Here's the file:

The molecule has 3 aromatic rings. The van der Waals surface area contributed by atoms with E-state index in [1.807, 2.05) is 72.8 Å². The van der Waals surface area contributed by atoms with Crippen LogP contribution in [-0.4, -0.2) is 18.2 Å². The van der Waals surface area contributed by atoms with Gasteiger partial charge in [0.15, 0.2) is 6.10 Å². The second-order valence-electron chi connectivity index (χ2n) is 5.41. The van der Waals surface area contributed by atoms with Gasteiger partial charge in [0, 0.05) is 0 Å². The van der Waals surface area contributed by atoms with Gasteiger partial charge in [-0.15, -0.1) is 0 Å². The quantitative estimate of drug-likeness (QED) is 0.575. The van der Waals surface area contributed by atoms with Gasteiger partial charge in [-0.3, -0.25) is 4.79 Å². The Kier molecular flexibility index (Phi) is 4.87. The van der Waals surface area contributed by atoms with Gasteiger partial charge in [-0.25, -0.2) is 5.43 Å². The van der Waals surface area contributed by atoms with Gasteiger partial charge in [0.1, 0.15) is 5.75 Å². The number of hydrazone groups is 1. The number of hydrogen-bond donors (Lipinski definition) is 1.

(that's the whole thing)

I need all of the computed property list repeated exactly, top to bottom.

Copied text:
The molecule has 3 aromatic rings. The van der Waals surface area contributed by atoms with E-state index in [1.807, 2.05) is 72.8 Å². The van der Waals surface area contributed by atoms with Crippen LogP contribution in [-0.4, -0.2) is 18.2 Å². The van der Waals surface area contributed by atoms with Gasteiger partial charge in [0.15, 0.2) is 6.10 Å². The second-order valence-electron chi connectivity index (χ2n) is 5.41. The van der Waals surface area contributed by atoms with Gasteiger partial charge in [0, 0.05) is 0 Å². The van der Waals surface area contributed by atoms with Gasteiger partial charge in [-0.15, -0.1) is 0 Å². The quantitative estimate of drug-likeness (QED) is 0.575. The van der Waals surface area contributed by atoms with Gasteiger partial charge in [-0.3, -0.25) is 4.79 Å². The Kier molecular flexibility index (Phi) is 4.87. The van der Waals surface area contributed by atoms with Gasteiger partial charge in [-0.25, -0.2) is 5.43 Å². The van der Waals surface area contributed by atoms with Gasteiger partial charge in [0.1, 0.15) is 5.75 Å². The number of hydrazone groups is 1. The number of hydrogen-bond donors (Lipinski definition) is 1.